Latest Tax Brackets in Mexico 2023. Resident individuals are subject to Mexican income tax on their worldwide income, regardless of their nationality. Non-residents, including Mexican citizens who can prove residence for tax purposes in a foreign country, are taxed only on their Mexican-source income.
The Federal Tax Code provides that a person is a resident for Mexican tax purposes when that person establishes a home in Mexico. If the individual has a home in another country, then the individual is a resident of the country where the individual’s center of vital interests is located.
Under Mexican domestic tax law, a person’s center of vital interests is considered located in Mexico if either (i) more than 50% of the person’s income comes from Mexican sources in a calendar year or (ii) Mexico is the primary place of the person’s professional activities.
In this article, you will get what tax brackets really mean, the latest tax brackets in Mexico, and a whole lots of important updates on the Mexican tax brackets.
What is a tax bracket in Mexico?
A tax bracket refers to the range of incomes subject to a certain income tax rate. Tax brackets result in a progressive tax system, in which taxation progressively increases as an individual’s income grows. Low incomes fall into tax brackets with relatively low-income tax rates, while higher earnings fall into brackets with higher rates.
Tax Brackets in Mexico
Mexican resident taxpayers’ are subject to corporate income tax from worldwide sources, and foreign residents are taxed on the income attributed to their permanent establishments in Mexico. Foreign enterprises established in Mexico are subject to the same tax system as national enterprises, though they do benefit from certain exemptions. Although various states have started to offer competing tax incentives to attract foreign investors, the majority of taxes in Mexico are levied at the federal level.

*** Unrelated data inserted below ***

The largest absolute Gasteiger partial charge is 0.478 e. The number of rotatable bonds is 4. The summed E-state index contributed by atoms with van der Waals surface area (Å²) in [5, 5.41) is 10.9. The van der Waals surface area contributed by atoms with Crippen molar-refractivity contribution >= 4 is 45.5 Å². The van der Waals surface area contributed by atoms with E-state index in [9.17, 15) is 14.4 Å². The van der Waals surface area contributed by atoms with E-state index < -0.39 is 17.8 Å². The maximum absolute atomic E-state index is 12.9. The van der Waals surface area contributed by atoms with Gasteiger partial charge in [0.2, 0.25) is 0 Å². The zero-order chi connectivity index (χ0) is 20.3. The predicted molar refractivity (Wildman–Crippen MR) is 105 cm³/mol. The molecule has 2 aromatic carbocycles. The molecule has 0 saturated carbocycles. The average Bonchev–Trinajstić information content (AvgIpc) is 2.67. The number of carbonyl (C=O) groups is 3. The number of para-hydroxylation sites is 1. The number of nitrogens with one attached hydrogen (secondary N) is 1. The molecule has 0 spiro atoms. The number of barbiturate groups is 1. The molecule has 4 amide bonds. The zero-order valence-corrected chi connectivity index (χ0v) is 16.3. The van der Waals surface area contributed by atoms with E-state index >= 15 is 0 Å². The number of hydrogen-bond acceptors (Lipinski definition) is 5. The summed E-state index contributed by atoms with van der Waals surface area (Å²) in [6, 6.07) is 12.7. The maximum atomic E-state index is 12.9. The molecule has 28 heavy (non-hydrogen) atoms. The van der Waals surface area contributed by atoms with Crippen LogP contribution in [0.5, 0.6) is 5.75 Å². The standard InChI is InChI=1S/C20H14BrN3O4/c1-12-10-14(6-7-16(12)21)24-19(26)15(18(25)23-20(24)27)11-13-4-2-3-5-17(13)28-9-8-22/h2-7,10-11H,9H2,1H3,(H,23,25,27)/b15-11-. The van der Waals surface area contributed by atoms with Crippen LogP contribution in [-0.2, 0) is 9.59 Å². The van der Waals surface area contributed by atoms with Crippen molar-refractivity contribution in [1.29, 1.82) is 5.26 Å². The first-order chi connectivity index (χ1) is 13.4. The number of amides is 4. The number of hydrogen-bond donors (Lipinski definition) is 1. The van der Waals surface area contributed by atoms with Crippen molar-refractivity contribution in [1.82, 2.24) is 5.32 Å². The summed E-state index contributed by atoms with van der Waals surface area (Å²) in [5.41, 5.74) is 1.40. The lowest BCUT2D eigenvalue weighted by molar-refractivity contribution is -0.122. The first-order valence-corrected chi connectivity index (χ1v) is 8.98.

The following tax rates are effective for resident individuals for the calendar year 2022:
|Taxable income (MXN)||Basic tax|
|Over||Not over||Tax on column 1 (MXN)||Tax on excess (%)|
If the employee is considered a non-resident for Mexican tax purposes, the tax rate applicable to compensation will vary from 15% to 30%. The first MXN 125,900 of employment income received in a 12-month floating period will be tax-exempt.
The following tax table is applicable to income tax with respect to income earned by non-residents for the calendar year 2022:
|Taxable income (MXN)||Tax rate(%)|
Non-residents are subject to withholding taxes (WHTs) on Mexican-source interest income at rates varying from 0% to 35%, depending on several factors. Non-residents are subject to Mexican tax on gains arising from sales of real property located in Mexico (including shares of foreign companies holding a significant amount of Mexican real property) as well as the sale of shares of Mexican companies.
Generally, when a capital gain is subject to tax, the non-resident investor can elect to pay either a flat rate of 25% of the gross proceeds or 35% of the net gain. Sales of shares in the Mexican stock exchange are subject to a flat 10% tax withholding on the profit from the said transaction.
Other types of Mexican-source income (including rents and royalties) are also subject to WHTs when paid to a non-resident. In the case of dividends and other corporate distributions from Mexican companies, since 2014, there is a 10% tax withholding on the dividends from corporate profits generated after 2013.
According to the Mexican Federal Tax Code, companies are considered Mexican residents if their principal center of administration or the effective place of management is located in Mexico.